“Her lack of experience on the ground and dependence on theoretical frameworks made it laughable for her critics as she operated as if she teaches inside the classroom,” Cabalza said.

WPS issue

As NSA, Carlos also headed the National Task Force for the West Philippine Sea, which monitors incursions into Philippine waters, mostly by Chinese fishermen, coast guard, and maritime militia forces.

Cabalza said his military sources, whom he did not identify, told him that Carlos had “cozy closeness with Beijing” and also “doubted her value judgment for the best interest of the country.”

He said Año’s appointment as NSA, would “intensify” the efforts of the National Task Force to End Local Communist Armed Conflict (NTF-Elcac) in ending the insurgency.

“The mere fact that Generals Año, Galvez, and Centino are Army generals, the trinity leaders from AFP, DND, and NSC (National Security Council) will join forces to end our insurgency problem,” Cabalza said.

As NSA, Año will serve as the vice chair of the controversial NTF-Elcac, whose former officials had Red-tagged activists and government critics. Carlos disapproved of the practice, calling it “unproductive” in pursuing long-lasting peace.

Año will also be the vice chair of the Anti-Terrorism Council, which has the authority to classify groups or individuals as terrorists under the Anti-Terrorism Act.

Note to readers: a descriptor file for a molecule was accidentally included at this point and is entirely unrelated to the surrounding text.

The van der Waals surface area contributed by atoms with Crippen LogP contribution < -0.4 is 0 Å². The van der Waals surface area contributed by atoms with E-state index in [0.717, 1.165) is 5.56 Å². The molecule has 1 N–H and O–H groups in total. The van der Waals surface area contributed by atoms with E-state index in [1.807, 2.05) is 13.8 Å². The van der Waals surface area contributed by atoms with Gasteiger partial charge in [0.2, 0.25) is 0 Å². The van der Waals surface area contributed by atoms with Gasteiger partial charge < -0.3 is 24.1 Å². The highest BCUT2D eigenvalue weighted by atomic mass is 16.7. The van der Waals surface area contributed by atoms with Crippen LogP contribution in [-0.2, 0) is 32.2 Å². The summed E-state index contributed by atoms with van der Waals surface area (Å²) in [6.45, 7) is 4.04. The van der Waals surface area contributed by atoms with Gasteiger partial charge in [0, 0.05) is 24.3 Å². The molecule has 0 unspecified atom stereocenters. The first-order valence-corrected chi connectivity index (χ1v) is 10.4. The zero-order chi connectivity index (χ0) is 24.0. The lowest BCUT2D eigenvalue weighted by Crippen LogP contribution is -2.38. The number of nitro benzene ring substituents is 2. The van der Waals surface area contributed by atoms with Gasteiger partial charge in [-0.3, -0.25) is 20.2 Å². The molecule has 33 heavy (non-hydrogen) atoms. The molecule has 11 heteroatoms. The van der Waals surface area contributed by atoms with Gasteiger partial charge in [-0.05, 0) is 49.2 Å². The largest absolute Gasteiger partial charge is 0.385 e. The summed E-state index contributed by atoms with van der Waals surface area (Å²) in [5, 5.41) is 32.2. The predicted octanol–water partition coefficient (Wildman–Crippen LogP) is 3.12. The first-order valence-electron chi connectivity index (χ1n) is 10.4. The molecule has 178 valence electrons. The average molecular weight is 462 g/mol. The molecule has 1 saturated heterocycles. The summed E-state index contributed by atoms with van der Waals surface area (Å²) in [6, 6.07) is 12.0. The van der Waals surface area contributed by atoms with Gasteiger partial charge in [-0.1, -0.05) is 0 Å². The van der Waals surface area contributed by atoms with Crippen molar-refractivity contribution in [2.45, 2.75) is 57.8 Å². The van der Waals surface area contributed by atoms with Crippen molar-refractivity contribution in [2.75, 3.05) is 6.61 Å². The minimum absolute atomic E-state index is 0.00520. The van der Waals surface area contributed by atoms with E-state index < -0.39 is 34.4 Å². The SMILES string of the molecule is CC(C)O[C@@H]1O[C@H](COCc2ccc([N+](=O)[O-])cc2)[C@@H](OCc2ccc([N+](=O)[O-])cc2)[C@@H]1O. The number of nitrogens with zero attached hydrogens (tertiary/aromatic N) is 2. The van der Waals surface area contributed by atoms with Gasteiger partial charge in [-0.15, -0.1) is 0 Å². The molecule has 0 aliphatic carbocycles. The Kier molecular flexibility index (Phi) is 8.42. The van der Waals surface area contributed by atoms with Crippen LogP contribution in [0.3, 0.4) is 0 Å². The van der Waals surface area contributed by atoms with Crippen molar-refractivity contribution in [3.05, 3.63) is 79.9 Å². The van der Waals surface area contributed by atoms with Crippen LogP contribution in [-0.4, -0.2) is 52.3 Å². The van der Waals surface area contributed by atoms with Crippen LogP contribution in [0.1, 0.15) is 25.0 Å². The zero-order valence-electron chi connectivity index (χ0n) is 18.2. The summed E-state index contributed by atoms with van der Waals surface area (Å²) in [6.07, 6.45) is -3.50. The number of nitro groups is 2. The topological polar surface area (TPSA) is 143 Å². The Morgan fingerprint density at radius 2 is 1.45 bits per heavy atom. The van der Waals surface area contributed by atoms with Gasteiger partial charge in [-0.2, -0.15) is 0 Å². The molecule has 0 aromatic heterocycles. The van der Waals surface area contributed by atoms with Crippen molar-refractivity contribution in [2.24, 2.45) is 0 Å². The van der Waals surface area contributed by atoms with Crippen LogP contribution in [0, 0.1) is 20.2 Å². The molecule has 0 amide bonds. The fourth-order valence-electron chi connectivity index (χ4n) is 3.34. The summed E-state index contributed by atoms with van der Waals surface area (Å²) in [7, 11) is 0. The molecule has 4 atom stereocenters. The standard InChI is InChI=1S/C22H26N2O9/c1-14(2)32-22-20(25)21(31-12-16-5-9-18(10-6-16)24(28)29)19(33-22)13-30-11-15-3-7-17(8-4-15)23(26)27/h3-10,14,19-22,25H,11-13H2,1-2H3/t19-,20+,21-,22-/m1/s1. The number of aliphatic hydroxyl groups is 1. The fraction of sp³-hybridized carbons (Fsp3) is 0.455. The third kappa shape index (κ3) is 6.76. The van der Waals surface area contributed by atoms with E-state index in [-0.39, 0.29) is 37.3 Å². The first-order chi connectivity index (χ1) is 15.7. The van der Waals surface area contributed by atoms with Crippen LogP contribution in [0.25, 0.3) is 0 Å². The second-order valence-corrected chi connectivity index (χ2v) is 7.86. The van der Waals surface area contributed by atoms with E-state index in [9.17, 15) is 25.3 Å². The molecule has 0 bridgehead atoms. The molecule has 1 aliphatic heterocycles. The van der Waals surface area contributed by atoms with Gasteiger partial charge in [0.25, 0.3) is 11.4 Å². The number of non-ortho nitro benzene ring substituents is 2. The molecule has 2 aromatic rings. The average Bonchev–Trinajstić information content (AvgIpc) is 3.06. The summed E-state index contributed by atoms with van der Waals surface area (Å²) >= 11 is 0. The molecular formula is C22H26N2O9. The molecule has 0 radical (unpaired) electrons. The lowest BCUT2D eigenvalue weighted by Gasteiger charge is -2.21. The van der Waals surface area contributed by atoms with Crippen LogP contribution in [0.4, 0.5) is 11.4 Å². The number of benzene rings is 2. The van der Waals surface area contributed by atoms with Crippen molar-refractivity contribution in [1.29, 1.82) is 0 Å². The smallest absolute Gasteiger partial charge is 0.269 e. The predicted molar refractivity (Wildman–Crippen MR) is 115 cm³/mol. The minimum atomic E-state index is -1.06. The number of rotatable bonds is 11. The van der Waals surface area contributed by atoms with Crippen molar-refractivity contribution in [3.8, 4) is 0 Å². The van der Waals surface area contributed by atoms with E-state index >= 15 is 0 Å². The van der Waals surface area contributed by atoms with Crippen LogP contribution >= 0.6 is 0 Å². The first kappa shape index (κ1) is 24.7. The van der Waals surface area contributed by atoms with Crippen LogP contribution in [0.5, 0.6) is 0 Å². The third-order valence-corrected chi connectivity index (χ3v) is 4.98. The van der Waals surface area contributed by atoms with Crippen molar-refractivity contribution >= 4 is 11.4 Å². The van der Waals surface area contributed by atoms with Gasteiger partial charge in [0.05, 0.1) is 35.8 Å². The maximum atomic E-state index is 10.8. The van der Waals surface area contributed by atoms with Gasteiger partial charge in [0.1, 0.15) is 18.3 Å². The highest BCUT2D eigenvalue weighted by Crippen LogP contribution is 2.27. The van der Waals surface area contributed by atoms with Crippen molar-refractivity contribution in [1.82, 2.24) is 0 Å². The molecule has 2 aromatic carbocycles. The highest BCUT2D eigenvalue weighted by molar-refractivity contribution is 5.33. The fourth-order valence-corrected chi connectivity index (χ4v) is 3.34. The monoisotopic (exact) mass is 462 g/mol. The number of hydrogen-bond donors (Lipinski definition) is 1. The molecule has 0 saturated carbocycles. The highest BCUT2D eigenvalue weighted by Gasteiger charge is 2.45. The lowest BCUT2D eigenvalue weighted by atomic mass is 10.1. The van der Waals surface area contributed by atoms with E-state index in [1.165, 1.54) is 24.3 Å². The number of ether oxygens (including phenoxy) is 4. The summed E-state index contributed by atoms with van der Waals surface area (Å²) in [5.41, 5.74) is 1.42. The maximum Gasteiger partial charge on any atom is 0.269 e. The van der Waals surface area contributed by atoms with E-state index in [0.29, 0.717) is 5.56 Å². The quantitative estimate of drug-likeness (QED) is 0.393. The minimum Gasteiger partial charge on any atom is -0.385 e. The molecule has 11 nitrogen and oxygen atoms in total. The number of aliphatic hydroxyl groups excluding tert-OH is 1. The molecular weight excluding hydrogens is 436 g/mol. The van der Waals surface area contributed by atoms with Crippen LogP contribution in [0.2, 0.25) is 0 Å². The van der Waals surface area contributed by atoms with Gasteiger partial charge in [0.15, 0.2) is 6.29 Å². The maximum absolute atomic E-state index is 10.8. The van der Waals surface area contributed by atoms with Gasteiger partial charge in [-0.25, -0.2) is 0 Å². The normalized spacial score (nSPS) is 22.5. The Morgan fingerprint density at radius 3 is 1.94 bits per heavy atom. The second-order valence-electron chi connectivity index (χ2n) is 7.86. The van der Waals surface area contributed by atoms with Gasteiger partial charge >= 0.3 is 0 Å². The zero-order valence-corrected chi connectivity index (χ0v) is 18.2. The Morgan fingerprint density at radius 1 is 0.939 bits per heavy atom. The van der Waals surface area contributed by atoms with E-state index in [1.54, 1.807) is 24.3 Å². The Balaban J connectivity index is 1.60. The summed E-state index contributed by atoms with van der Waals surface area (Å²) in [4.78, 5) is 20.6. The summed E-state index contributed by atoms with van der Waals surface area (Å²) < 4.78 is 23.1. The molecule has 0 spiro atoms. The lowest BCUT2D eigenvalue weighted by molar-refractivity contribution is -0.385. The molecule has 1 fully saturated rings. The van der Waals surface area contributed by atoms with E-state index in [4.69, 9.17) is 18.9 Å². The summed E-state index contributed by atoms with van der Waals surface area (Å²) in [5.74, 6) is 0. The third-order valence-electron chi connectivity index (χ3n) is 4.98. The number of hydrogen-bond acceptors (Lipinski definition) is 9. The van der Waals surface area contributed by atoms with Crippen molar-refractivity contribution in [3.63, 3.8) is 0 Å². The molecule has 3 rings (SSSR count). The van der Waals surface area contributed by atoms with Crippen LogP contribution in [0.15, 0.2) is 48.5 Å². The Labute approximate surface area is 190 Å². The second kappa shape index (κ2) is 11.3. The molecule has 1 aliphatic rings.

Chance to reshape policy

According to Cabalza, the change in the heads of the AFP, DND, and NSC would help Mr. Marcos “redraw his defense and security policies to help him craft a sound foreign policy amid a multipolar world.”

The return of the NSA post to a retired AFP chief would be a morale booster to the military, and temporarily quell the ramblings in Camp Aguinaldo caused by the unprecedented movements, he added.

At the House of Representatives, Deputy Minority Leader France Castro said the “supposed game of the generals … seems to be a widespread, ongoing purge of appointees linked to former Executive Secretary Vic Rodriguez.”

“In the process, those placed were former generals whose loyalties and policies may still lie with the ex-President and his family and not with President Marcos,” she said.

Castro said Año’s appointment was the “most troubling as he is known as a militarist red-tagger.”



Ex-DILG chief Eduardo Año replaces Clarita Carlos as Nat’l Security Adviser

New defense chief Galvez asks Faustino aides to stay

Squabbling in the ranks just ‘birthing pains,’ says AFP chief Centino